So your best bet is to change those negative thoughts. As a menopausal friend H. told me, ‘I see my hot flushes as power surges. I always feel alive and vital afterwards.’ And she, like many other positive women, is experiencing a newfound sense of freedom and personal growth. ‘I’m taking stock and appreciating what I am, what I’ve achieved and and what I have in my life,’ she added. ‘Life has become more beautiful and my love ones more precious than ever.’ It’s all in your attitude.

Laugh more – you’ll feel more positive, stimulate your immune system and help you to cope better with the stressful times.

Relax when you can. Even just 15 minutes of ‘you time’ with deep breathing will increase muscle relaxation, calm your mind, promote positive emotions, increase your ability to concentrate and even reduce the severity of hot flushes, insomnia and depression.

According to 57-year-old former lecturer Monica Troughton of the UK, ‘I was convinced that I’d turn into an old crone overnight. In fact, exactly the opposite has happened,’ she told The Daily Mail. ‘I have more energy and more confidence than I’ve ever had before. And I’ve become so much more daring.’ She has turned her talents to the stage and is now a ‘risqué’ comedienne.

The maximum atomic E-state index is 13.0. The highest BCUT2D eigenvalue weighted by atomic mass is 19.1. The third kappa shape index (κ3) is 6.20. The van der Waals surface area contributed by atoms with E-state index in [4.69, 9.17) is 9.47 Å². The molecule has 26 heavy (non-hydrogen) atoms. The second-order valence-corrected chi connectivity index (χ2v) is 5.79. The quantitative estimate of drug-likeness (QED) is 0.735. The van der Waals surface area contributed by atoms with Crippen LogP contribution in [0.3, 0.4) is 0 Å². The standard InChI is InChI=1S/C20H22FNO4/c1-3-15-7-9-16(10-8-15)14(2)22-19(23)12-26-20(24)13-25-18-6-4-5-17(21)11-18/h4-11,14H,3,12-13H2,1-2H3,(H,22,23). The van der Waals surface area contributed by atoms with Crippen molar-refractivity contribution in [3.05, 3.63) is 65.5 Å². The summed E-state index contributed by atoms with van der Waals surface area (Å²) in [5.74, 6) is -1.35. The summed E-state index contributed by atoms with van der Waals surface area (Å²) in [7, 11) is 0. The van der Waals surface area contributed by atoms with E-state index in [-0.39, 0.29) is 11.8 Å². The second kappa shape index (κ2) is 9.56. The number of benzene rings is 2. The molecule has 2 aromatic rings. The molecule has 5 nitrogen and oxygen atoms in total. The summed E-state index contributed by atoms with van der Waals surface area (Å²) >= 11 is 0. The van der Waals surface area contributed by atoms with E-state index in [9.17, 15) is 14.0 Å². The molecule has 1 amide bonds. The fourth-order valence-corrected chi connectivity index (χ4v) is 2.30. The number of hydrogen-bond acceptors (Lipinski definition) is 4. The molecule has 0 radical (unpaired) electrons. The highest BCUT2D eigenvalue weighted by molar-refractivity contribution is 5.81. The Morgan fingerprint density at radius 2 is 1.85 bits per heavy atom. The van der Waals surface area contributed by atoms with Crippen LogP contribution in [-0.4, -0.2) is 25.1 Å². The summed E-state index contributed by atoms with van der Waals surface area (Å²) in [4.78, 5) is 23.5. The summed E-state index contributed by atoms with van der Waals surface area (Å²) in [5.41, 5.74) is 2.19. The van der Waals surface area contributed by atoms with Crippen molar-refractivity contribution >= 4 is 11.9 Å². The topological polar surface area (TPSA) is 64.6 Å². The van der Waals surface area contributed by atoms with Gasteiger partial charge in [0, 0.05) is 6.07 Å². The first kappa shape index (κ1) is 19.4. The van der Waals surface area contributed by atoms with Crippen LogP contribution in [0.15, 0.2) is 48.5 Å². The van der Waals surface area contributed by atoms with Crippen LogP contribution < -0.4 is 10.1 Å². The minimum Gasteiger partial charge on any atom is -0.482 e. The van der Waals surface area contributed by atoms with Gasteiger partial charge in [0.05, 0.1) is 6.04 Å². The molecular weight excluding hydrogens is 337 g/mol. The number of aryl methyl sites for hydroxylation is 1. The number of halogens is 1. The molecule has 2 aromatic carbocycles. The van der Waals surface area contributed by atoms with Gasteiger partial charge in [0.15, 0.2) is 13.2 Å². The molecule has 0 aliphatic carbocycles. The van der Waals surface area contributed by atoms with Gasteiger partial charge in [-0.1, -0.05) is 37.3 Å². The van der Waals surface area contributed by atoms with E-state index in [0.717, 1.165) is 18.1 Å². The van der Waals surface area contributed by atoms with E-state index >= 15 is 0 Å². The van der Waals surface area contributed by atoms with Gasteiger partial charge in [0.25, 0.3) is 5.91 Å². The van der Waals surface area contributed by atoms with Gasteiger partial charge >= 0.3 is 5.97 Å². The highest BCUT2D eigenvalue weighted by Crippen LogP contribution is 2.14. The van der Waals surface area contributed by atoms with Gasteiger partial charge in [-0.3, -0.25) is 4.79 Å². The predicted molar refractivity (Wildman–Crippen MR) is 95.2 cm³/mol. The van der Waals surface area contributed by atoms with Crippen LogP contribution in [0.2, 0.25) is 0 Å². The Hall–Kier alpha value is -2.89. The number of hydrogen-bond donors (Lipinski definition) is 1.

‘Years ago, before “the change”, I would never have done anything so exciting. I used to be cautious and shy. Now, I’m daring and liberated ­– and I’ve got the menopause to thank.’

Viewing the menopause with dread seems to be a Western phenomenon. According to Professor Mary Ann Lumsden, chairperson of the British Menopause Society, women in India ‘have the same symptoms but they regard the menopause as a very positive experience, because getting old gives them more status, not less.’

Keep connected

This is the time of life when you need your good friends, especially those old girlfriends who have shared your life experiences and have experiences of their own to share.

So, menopause is not the start of a grey and shrinking world of old age. Instead, it’s the beginning of a new and exciting chapter in your life. Take the informed choice.


Acknowledgements & Photo credits

  1. Photo of senior women courtesy of stockimages
  2. / FreeDigitalPhotos.net